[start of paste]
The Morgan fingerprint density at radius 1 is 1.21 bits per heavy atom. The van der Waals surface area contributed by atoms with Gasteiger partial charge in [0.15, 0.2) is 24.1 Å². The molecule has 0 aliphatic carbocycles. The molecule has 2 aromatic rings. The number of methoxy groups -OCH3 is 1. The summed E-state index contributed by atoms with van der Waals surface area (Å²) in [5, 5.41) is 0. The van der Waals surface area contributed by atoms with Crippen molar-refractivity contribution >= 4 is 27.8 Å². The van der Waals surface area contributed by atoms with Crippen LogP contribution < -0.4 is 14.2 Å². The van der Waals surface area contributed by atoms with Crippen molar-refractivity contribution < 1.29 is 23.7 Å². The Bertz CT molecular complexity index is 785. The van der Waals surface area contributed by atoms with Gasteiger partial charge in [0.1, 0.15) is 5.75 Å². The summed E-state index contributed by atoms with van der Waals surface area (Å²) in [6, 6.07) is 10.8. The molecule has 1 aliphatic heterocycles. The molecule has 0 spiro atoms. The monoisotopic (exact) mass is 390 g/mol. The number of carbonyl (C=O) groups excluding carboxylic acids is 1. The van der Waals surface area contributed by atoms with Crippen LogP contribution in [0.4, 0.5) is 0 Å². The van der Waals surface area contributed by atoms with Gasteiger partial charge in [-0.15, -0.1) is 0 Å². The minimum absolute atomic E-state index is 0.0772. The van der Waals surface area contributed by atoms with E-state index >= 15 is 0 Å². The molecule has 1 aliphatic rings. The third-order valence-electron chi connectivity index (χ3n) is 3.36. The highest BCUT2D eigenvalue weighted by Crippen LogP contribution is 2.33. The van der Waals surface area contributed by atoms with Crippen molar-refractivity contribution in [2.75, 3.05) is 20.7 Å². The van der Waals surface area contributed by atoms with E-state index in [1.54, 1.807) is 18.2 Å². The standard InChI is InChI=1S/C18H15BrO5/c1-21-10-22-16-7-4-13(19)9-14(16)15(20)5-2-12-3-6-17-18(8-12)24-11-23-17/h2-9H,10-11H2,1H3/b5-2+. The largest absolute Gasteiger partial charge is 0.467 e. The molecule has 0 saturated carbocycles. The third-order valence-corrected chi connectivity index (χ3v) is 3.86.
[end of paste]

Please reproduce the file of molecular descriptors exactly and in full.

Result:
The Morgan fingerprint density at radius 1 is 1.21 bits per heavy atom. The van der Waals surface area contributed by atoms with Gasteiger partial charge in [0.15, 0.2) is 24.1 Å². The molecule has 0 aliphatic carbocycles. The molecule has 2 aromatic rings. The number of methoxy groups -OCH3 is 1. The summed E-state index contributed by atoms with van der Waals surface area (Å²) in [5, 5.41) is 0. The van der Waals surface area contributed by atoms with Crippen molar-refractivity contribution >= 4 is 27.8 Å². The van der Waals surface area contributed by atoms with Crippen LogP contribution < -0.4 is 14.2 Å². The van der Waals surface area contributed by atoms with Crippen molar-refractivity contribution < 1.29 is 23.7 Å². The Bertz CT molecular complexity index is 785. The van der Waals surface area contributed by atoms with Gasteiger partial charge in [0.1, 0.15) is 5.75 Å². The summed E-state index contributed by atoms with van der Waals surface area (Å²) in [6, 6.07) is 10.8. The molecule has 1 aliphatic heterocycles. The molecule has 0 spiro atoms. The monoisotopic (exact) mass is 390 g/mol. The number of carbonyl (C=O) groups excluding carboxylic acids is 1. The van der Waals surface area contributed by atoms with Crippen LogP contribution in [0.4, 0.5) is 0 Å². The van der Waals surface area contributed by atoms with Gasteiger partial charge in [-0.15, -0.1) is 0 Å². The minimum absolute atomic E-state index is 0.0772. The van der Waals surface area contributed by atoms with E-state index >= 15 is 0 Å². The molecule has 1 aliphatic rings. The third-order valence-electron chi connectivity index (χ3n) is 3.36. The highest BCUT2D eigenvalue weighted by Crippen LogP contribution is 2.33. The van der Waals surface area contributed by atoms with Crippen molar-refractivity contribution in [2.75, 3.05) is 20.7 Å². The van der Waals surface area contributed by atoms with E-state index in [1.54, 1.807) is 18.2 Å². The standard InChI is InChI=1S/C18H15BrO5/c1-21-10-22-16-7-4-13(19)9-14(16)15(20)5-2-12-3-6-17-18(8-12)24-11-23-17/h2-9H,10-11H2,1H3/b5-2+. The largest absolute Gasteiger partial charge is 0.467 e. The molecule has 0 saturated carbocycles. The third-order valence-corrected chi connectivity index (χ3v) is 3.86.